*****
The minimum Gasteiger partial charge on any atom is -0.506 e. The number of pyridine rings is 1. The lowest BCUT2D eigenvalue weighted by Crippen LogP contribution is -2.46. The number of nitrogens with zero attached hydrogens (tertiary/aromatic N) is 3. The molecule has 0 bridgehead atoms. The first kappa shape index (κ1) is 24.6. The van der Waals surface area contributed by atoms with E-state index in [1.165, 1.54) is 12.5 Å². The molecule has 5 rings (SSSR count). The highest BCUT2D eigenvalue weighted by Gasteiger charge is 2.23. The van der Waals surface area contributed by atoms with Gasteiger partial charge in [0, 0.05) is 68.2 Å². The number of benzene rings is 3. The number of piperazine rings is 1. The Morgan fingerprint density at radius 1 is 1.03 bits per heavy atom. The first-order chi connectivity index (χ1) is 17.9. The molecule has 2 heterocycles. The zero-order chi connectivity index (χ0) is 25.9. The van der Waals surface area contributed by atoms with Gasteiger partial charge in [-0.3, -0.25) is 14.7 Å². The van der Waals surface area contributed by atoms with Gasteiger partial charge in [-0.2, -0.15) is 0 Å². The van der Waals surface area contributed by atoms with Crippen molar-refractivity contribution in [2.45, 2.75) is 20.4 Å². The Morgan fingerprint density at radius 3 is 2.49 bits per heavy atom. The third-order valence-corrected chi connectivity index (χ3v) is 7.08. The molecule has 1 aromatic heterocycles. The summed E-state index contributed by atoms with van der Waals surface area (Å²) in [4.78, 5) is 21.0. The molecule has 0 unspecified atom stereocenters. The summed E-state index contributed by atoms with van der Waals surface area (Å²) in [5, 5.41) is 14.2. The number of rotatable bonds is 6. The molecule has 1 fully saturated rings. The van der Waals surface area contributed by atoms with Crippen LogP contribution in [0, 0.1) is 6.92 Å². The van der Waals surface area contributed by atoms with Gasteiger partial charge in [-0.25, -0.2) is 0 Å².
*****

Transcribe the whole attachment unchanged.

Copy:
The minimum Gasteiger partial charge on any atom is -0.506 e. The number of pyridine rings is 1. The lowest BCUT2D eigenvalue weighted by Crippen LogP contribution is -2.46. The number of nitrogens with zero attached hydrogens (tertiary/aromatic N) is 3. The molecule has 0 bridgehead atoms. The first kappa shape index (κ1) is 24.6. The van der Waals surface area contributed by atoms with E-state index in [1.165, 1.54) is 12.5 Å². The molecule has 5 rings (SSSR count). The highest BCUT2D eigenvalue weighted by Gasteiger charge is 2.23. The van der Waals surface area contributed by atoms with Gasteiger partial charge in [0, 0.05) is 68.2 Å². The number of benzene rings is 3. The number of piperazine rings is 1. The Morgan fingerprint density at radius 1 is 1.03 bits per heavy atom. The first-order chi connectivity index (χ1) is 17.9. The molecule has 2 heterocycles. The zero-order chi connectivity index (χ0) is 25.9. The van der Waals surface area contributed by atoms with Gasteiger partial charge in [-0.3, -0.25) is 14.7 Å². The van der Waals surface area contributed by atoms with Gasteiger partial charge in [-0.2, -0.15) is 0 Å². The van der Waals surface area contributed by atoms with Crippen molar-refractivity contribution in [2.45, 2.75) is 20.4 Å². The Morgan fingerprint density at radius 3 is 2.49 bits per heavy atom. The third-order valence-corrected chi connectivity index (χ3v) is 7.08. The molecule has 1 aromatic heterocycles. The summed E-state index contributed by atoms with van der Waals surface area (Å²) in [4.78, 5) is 21.0. The molecule has 0 unspecified atom stereocenters. The summed E-state index contributed by atoms with van der Waals surface area (Å²) in [5, 5.41) is 14.2. The number of rotatable bonds is 6. The molecule has 1 fully saturated rings. The van der Waals surface area contributed by atoms with Crippen LogP contribution in [0, 0.1) is 6.92 Å². The van der Waals surface area contributed by atoms with Gasteiger partial charge in [-0.25, -0.2) is 0 Å².